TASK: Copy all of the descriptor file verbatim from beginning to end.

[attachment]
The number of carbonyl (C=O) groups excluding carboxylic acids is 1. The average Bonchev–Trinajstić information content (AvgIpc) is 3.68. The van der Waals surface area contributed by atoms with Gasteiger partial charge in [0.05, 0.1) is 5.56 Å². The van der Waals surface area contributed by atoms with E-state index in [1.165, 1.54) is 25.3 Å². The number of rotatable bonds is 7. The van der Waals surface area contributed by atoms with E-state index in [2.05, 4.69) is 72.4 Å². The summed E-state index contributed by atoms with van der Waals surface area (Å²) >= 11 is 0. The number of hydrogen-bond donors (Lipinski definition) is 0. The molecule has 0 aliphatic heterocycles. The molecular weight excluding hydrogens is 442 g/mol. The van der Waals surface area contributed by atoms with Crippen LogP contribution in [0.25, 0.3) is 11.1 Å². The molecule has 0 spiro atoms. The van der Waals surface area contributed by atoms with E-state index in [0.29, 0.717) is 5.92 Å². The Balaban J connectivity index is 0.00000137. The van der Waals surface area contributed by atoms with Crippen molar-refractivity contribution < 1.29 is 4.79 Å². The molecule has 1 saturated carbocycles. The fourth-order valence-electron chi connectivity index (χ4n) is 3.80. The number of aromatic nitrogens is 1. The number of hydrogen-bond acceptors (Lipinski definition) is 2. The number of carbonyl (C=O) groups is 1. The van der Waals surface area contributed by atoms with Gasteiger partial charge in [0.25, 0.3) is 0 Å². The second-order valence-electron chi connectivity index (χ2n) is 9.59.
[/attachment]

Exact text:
The number of carbonyl (C=O) groups excluding carboxylic acids is 1. The average Bonchev–Trinajstić information content (AvgIpc) is 3.68. The van der Waals surface area contributed by atoms with Gasteiger partial charge in [0.05, 0.1) is 5.56 Å². The van der Waals surface area contributed by atoms with E-state index in [1.165, 1.54) is 25.3 Å². The number of rotatable bonds is 7. The van der Waals surface area contributed by atoms with E-state index in [2.05, 4.69) is 72.4 Å². The summed E-state index contributed by atoms with van der Waals surface area (Å²) >= 11 is 0. The number of hydrogen-bond donors (Lipinski definition) is 0. The molecule has 0 aliphatic heterocycles. The molecular weight excluding hydrogens is 442 g/mol. The van der Waals surface area contributed by atoms with Crippen LogP contribution in [0.25, 0.3) is 11.1 Å². The molecule has 0 spiro atoms. The van der Waals surface area contributed by atoms with E-state index in [0.29, 0.717) is 5.92 Å². The Balaban J connectivity index is 0.00000137. The van der Waals surface area contributed by atoms with Crippen molar-refractivity contribution < 1.29 is 4.79 Å². The molecule has 1 saturated carbocycles. The fourth-order valence-electron chi connectivity index (χ4n) is 3.80. The number of aromatic nitrogens is 1. The number of hydrogen-bond acceptors (Lipinski definition) is 2. The number of carbonyl (C=O) groups is 1. The van der Waals surface area contributed by atoms with Gasteiger partial charge in [0.25, 0.3) is 0 Å². The second-order valence-electron chi connectivity index (χ2n) is 9.59.